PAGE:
Some interesting numbers from 2009

Oregon coach Chip Kelly told me last week that his defense ranked No. 1 in the Pac-10 in conference play. Got to admit I was skeptical.

But he was right, as you can see by crunching the numbers at cfbstats.com (an extremely useful website).

Warning: If you visit the site, you might end up spending a lot of time there because you can evaluate numbers every which way (hmm, which QB had the highest efficiency rating in home games?).

Kelly also said the best way, in his opinion, to evaluate Pac-10 teams is how they do in Pac-10 play. So that's what I did.

Here are a few interesting numbers that popped up for me.

  • Stanford quarterback Andrew Luck led the Pac-10 in passing efficiency for the entire season, but he only ranked third against conference foes. Oregon State's Sean Canfield ranked No. 1 -- his 151.1 rating would have ranked ninth in the nation -- followed by Oregon's Jeremiah Masoli and then Luck. By the way, USC's Matt Barkley ranked seventh.

  • Washington State scored just 10 touchdowns in Pac-10 play and averaged 8.9 points per game. Not. Good.

  • The Cougars, however, weren't the only team to struggle on offense in conference play. Four other teams averaged less than 24 points per game: USC (23.6 ppg), California (22.8), UCLA (20.1) and Arizona State (18.1).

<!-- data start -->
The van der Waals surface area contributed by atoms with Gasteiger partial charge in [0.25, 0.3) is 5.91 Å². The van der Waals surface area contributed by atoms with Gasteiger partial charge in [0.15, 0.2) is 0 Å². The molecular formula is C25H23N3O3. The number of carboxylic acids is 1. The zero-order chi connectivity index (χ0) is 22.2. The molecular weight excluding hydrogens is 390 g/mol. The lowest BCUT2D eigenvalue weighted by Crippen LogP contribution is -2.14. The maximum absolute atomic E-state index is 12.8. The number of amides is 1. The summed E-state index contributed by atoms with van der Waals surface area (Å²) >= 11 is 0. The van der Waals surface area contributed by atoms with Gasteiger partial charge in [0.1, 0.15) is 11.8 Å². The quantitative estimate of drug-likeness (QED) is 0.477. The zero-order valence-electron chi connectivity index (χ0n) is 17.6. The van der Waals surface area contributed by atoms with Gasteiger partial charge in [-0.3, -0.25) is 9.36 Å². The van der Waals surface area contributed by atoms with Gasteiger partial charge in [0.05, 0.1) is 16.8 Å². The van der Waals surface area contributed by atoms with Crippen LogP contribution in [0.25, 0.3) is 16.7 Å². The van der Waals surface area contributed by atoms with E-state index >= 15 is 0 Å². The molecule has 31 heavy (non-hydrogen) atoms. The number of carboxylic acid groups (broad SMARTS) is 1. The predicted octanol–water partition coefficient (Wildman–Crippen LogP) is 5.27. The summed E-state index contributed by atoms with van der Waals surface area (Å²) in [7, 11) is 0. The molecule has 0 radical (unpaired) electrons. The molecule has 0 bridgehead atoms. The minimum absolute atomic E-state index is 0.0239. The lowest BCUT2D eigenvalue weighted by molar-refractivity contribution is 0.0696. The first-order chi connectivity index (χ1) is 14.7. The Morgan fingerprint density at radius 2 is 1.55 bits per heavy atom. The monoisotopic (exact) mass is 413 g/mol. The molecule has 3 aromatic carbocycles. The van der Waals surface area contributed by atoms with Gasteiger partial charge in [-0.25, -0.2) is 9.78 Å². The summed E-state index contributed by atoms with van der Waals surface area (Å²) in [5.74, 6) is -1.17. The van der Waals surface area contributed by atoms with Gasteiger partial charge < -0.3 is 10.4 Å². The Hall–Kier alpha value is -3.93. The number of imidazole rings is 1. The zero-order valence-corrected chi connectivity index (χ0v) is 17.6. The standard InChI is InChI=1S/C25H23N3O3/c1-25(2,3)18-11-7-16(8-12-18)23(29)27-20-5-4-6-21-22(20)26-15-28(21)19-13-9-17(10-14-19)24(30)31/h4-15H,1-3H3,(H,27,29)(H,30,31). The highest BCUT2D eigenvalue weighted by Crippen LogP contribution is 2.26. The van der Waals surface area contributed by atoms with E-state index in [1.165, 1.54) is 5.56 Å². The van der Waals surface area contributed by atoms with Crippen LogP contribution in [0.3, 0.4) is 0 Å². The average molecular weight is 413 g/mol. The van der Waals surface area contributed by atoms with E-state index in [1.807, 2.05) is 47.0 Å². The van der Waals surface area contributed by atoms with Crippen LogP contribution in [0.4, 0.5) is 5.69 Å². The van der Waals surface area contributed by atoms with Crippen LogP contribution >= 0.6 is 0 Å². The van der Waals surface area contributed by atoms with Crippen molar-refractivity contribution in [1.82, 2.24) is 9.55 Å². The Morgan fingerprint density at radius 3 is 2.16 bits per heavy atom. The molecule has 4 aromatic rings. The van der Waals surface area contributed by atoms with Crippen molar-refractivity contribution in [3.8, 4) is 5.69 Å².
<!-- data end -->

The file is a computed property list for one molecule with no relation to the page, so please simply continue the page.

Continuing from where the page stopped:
• Guess who had the worst scoring defense in conference play other than Washington State? Here's a hint: The defensive coordinator is now at Boise State. Yep, Cal surrendered 28.1 points per game. The Bears also ranked ninth in total defense, surrendering 412.9 yards per game vs. conference foes. They were seventh in the Pac-10 in both numbers for the entire season. Pause for a moment and think about how many good players the Cal defense had last year. Hmm.

  • How much did Oregon State's young line improve in 2009? In four nonconference games, the Beavers gave up 10 sacks and averaged 131.75 yards rushing (that includes zero sacks and 88 yards rushing in the Las Vegas Bowl vs. BYU). In nine conference games, the Beavers gave up 19 sacks and averaged 143.4 yards rushing.

  • In the "huh?" category: USC averaged 166.5 yard rushing with an average of 5.55 per carry in its four defeats. It averaged 166.9 yards rushing and 4.7 per carry in its nine wins. Does that mean the Trojans should have passed more? Maybe.

  • Turnovers were not a "big" issue in conference play. Only two teams -- Washington State (of course) and Arizona State -- were in the red in turnover margin. Washington and Stanford were tied for No. 1 at plus-four.